5. Make fewer threats, do more.
With threats, you're walking on thin ice. Unless it has been proven that your character will act upon their threat, then any threat they make- no matter how gruesome- will fall entirely flat. Threats can also been seen as a sign of weakness, as it is possible the villain is making this threat because they are currently lacking whatever it is they are making a threat about. That is not typically something a villain would want to disclose, and also is not very villainous of them. You see, villains share a trait with heroes: and that's their determination to succeed. If they are so determined, they have likely already obtained whatever it is they want and have no need to make a threat in the first place. So make fewer threats, and do more stuff- at least until your baddy has built up a reputation.
[Image: iW4kebJ.gif]

6. Follow through.
If your bad guys says they're going to do something bad, then by gum they gotta! If they do not follow through with a threat they've made, then they instantly lose all credibility as a villain. Same thing applies to heroes, doesn't it? If a hero says they are going to catch someone and forever fail to, then no one thinks they are very heroic.

This scene would have been much less dramatic if Bane threatened to break Batman and then. . . never did it. . .
[Image: uGxBGs1.gif]
"JK LOL you know I love you man."

7. Cut out the flawless escapes.
It makes your character extremely tiresome to play with, for one. It's also not believable. And you are missing out on so many awesome threading opportunities, because getting caught doesn't necessarily mean the character has to go to or stay in jail, or die. Say hello to breaking out of prison! Say hello to getting your faith shaken, to manipulating your way out of the situation, to self-reflection, to gaining and losing enemies and allies! And if the character can't escape after getting caught. . . well, face the music, man. Everybody's gotta die sometime, yeah.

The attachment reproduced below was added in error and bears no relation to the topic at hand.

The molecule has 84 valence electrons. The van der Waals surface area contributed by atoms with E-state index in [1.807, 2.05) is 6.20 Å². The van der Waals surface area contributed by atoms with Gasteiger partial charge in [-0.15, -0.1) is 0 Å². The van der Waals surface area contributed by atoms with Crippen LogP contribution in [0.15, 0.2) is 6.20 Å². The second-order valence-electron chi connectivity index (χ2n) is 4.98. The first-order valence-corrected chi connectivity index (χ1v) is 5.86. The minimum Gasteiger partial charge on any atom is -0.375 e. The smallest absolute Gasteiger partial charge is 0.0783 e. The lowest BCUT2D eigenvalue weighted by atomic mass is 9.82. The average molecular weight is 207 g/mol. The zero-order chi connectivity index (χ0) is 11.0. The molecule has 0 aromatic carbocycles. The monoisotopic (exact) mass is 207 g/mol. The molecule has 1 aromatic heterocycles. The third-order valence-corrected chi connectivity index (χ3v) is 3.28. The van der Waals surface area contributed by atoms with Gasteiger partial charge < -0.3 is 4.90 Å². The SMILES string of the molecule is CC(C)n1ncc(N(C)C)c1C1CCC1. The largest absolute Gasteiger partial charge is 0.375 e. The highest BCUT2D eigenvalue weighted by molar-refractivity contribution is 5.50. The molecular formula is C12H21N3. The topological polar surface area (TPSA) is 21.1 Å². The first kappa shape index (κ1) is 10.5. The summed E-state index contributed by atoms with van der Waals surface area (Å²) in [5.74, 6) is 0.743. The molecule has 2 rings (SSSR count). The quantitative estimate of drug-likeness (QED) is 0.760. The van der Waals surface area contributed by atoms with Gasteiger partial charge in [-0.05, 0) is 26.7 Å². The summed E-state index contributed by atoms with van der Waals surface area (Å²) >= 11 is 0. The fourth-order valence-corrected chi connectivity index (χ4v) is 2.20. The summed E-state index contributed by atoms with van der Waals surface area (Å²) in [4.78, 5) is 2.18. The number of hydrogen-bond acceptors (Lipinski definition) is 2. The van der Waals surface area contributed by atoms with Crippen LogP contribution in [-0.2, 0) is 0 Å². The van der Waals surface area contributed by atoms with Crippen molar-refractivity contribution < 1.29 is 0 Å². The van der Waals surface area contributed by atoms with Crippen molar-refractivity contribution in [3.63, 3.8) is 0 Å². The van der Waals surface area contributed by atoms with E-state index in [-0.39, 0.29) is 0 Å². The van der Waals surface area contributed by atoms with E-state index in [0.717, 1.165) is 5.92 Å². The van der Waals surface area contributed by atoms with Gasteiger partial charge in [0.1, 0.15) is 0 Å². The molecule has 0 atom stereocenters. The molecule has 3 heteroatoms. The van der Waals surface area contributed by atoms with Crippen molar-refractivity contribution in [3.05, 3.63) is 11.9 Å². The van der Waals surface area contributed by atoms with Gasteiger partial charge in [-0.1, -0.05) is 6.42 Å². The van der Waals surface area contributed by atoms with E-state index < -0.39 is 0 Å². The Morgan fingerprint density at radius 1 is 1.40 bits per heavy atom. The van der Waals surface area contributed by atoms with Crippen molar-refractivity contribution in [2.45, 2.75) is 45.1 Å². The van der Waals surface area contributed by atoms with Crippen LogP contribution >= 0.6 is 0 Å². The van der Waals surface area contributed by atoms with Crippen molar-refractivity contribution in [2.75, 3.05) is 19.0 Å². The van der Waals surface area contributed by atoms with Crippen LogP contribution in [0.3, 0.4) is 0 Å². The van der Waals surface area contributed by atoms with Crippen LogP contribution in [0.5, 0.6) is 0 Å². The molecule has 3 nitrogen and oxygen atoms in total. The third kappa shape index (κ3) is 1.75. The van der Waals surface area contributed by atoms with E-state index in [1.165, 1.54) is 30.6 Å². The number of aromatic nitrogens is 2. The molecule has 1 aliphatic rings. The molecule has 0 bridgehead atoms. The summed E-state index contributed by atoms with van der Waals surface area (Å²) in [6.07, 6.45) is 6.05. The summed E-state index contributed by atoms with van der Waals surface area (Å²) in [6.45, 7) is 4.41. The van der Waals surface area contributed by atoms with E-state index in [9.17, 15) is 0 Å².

[Image: 3QINNR5.gif]

And on the note of escaping. . .

8. It wasn't their plan to get caught all along.
There are way too many risks in their getting caught for it to ever be worth it. This requires so much planning ahead that any deviation from the "plan" would stop it in its tracks, and such deviation is inevitable since your character has no way of knowing for sure how another will act in every single situation. A villain can turn getting caught to their advantage, but it is never a part of their plan.

9. Don't make them emotionless.
Villains are good people doing bad things for what they think are the right reasons. They experience emotions just as deeply- if not more deeply- than the hero. They can be disappointed in themselves. They can feel like failures. And because they can be so fanatic about their beliefs as well, their failures can be even more emotionally crippling to them than a "normal" person.
[Image: Eu6Uksa.gif]







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Amelia
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RE: Better Villain Writing

I love Gotham's Reckoning, and I couldn't agree more with each of these. Especially 4. <3





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Araluen
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RE: Better Villain Writing

(This post was last modified: 06-11-2016, 08:38 PM by Araluen.)
<3 <3 <3 to this guide~ didn't know it existed till today but this is pretty much how I wanted to create Ra's. I saw him as a very human and down to earth villain in the batman movies and wanted to encapsulate that here as well.







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Mooney
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RE: Better Villain Writing

It's awesome! Gotham's stuff is really cool <3

And Ara you have been doing an amazing job with Ra's! I didn't realize exactly how well you've been doing until I read this guide!!! <3 <3 <3







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Pepper

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RE: Better Villain Writing

I used to role play with Gotham, she's freaking awesome!








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Araluen
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© Araluen
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RE: Better Villain Writing

Lololol I didn't quite realize either till i read this guide. Though I wouldn't say great job~ mediocre at best~ ;^;"